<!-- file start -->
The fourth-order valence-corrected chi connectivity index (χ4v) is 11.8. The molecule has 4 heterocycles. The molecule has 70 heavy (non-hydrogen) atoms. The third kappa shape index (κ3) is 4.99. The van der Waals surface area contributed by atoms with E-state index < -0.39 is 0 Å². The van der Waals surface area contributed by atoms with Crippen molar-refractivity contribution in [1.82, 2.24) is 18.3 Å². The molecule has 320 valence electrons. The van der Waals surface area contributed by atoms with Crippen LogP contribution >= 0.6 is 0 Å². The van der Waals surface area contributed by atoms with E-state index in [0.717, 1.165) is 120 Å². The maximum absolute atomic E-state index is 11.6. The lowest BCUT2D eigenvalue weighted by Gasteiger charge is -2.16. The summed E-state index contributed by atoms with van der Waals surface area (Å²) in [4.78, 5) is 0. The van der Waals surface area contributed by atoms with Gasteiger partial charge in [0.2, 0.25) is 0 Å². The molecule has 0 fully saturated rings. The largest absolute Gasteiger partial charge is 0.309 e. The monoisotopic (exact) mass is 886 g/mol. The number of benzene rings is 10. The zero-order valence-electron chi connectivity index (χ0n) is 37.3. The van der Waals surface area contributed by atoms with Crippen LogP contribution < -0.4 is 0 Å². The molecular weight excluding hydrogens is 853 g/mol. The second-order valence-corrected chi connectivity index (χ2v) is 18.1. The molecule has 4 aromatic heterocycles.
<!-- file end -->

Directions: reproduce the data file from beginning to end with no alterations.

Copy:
The fourth-order valence-corrected chi connectivity index (χ4v) is 11.8. The molecule has 4 heterocycles. The molecule has 70 heavy (non-hydrogen) atoms. The third kappa shape index (κ3) is 4.99. The van der Waals surface area contributed by atoms with E-state index < -0.39 is 0 Å². The van der Waals surface area contributed by atoms with Crippen molar-refractivity contribution in [1.82, 2.24) is 18.3 Å². The molecule has 320 valence electrons. The van der Waals surface area contributed by atoms with Crippen LogP contribution >= 0.6 is 0 Å². The van der Waals surface area contributed by atoms with E-state index in [0.717, 1.165) is 120 Å². The maximum absolute atomic E-state index is 11.6. The lowest BCUT2D eigenvalue weighted by Gasteiger charge is -2.16. The summed E-state index contributed by atoms with van der Waals surface area (Å²) in [4.78, 5) is 0. The van der Waals surface area contributed by atoms with Gasteiger partial charge in [0.2, 0.25) is 0 Å². The molecule has 0 fully saturated rings. The largest absolute Gasteiger partial charge is 0.309 e. The monoisotopic (exact) mass is 886 g/mol. The number of benzene rings is 10. The zero-order valence-electron chi connectivity index (χ0n) is 37.3. The van der Waals surface area contributed by atoms with Crippen LogP contribution < -0.4 is 0 Å². The molecular weight excluding hydrogens is 853 g/mol. The second-order valence-corrected chi connectivity index (χ2v) is 18.1. The molecule has 4 aromatic heterocycles.